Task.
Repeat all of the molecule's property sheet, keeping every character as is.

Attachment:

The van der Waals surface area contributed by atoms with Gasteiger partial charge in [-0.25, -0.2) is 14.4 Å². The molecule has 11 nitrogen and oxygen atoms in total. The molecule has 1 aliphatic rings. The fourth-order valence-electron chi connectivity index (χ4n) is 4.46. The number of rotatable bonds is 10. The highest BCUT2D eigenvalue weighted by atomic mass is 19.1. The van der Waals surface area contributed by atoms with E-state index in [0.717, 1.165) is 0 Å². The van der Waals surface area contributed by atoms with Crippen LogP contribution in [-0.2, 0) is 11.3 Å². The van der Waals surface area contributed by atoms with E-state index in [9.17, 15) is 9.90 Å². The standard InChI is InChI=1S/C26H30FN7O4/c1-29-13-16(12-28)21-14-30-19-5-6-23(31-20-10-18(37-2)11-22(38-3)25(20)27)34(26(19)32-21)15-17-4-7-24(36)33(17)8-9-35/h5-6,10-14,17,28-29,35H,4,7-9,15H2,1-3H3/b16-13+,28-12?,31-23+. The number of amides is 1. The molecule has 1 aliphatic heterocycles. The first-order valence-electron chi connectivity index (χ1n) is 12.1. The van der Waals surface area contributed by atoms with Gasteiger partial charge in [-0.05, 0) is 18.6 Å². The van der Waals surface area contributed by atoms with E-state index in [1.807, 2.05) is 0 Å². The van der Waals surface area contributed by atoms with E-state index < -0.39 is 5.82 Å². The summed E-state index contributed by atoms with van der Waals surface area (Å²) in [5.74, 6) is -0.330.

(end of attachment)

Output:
The van der Waals surface area contributed by atoms with Gasteiger partial charge in [-0.25, -0.2) is 14.4 Å². The molecule has 11 nitrogen and oxygen atoms in total. The molecule has 1 aliphatic rings. The fourth-order valence-electron chi connectivity index (χ4n) is 4.46. The number of rotatable bonds is 10. The highest BCUT2D eigenvalue weighted by atomic mass is 19.1. The van der Waals surface area contributed by atoms with E-state index in [0.717, 1.165) is 0 Å². The van der Waals surface area contributed by atoms with Crippen LogP contribution in [-0.2, 0) is 11.3 Å². The van der Waals surface area contributed by atoms with E-state index in [9.17, 15) is 9.90 Å². The standard InChI is InChI=1S/C26H30FN7O4/c1-29-13-16(12-28)21-14-30-19-5-6-23(31-20-10-18(37-2)11-22(38-3)25(20)27)34(26(19)32-21)15-17-4-7-24(36)33(17)8-9-35/h5-6,10-14,17,28-29,35H,4,7-9,15H2,1-3H3/b16-13+,28-12?,31-23+. The number of amides is 1. The molecule has 1 aliphatic heterocycles. The first-order valence-electron chi connectivity index (χ1n) is 12.1. The van der Waals surface area contributed by atoms with Gasteiger partial charge in [-0.05, 0) is 18.6 Å². The van der Waals surface area contributed by atoms with E-state index in [1.807, 2.05) is 0 Å². The van der Waals surface area contributed by atoms with E-state index < -0.39 is 5.82 Å². The summed E-state index contributed by atoms with van der Waals surface area (Å²) in [5.74, 6) is -0.330.